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To the editor: Idea of 'special bridge' isn't realistic

To the editor,

On the front page of this newspaper July 23, the lead articles were: "Costs emerge on bridge options" and "School Board makes it official: it will seek up to $19.2 million." We live in this conservative community where we are able to get the U.S. government to build us a new swimming pool, while our county commissioners tell us we are the lowest-taxed county in the state. What gives here? Where does this money come from?

"Our representatives on the Hastings City Council, the (State) Historic Preservation Office, and the Hastings Heritage Preservation Commission all rated the box girder bridge on the low end of their preferred bridge options, according to Keith Grauman of this newspaper. Why? One lame excuse is that the box girder bridge would take longer to build. It would take longer, but the vehicles would just continue with a two-lane bridge longer because they would be on the new span until the old span was torn down and the other two lane span was built. For $30 million, I think we could handle that. How many of us know who these people are on the "Visual Quality Team?" How do the people get on the "team"? I suspect they were appointed by members of the city council and/or these other fine committees. Do they understand the economic downturn we are presently in? Was there any dissent? Who's going to pay this extra $30 million? Minnesota tax payers or maybe, the federal government? But, hey, that's us, isn't it? I would like to have all these people stand up and state their reasons for spending $30 million dollars more than is needed to cross the Mississippi River, at the same time the Hastings School District is planning to ask for $19.2 million from the taxpayer to bring our buildings up to par. Is the idea of a "special bridge" realistic during these economic times? Finally, I would like to recognize that the people who made the decision to do away with the Spiral Bridge had some difficult decisions to make, but at least they made the proper choice, both economically and for traffic flow. Now we've got "Old Blue" for our bridge and it needs to be replaced, but I must say that the leaders of today aren't made of the same stuff as those who decided on the replacement of the Spiral Bridge.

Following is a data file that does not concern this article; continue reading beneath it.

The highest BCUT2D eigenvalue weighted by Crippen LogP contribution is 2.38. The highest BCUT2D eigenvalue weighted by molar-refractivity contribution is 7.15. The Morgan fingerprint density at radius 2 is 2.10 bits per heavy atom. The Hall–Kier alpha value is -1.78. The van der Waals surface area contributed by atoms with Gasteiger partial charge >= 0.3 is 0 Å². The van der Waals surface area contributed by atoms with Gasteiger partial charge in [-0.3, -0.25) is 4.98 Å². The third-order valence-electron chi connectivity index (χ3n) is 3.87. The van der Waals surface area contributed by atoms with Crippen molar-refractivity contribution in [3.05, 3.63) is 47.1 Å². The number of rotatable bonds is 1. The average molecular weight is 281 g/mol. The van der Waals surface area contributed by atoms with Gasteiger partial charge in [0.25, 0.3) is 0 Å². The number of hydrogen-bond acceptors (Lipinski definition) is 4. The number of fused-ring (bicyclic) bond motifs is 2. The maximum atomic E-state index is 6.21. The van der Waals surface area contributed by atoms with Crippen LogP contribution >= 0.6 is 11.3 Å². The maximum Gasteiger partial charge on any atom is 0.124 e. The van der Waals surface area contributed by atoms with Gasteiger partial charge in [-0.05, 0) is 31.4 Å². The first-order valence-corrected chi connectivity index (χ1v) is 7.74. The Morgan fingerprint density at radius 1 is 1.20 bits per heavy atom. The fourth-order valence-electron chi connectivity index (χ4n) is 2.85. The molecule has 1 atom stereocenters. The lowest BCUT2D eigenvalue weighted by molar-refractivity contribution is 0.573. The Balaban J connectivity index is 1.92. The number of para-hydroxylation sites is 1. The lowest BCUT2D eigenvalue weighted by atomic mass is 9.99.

Doug Riles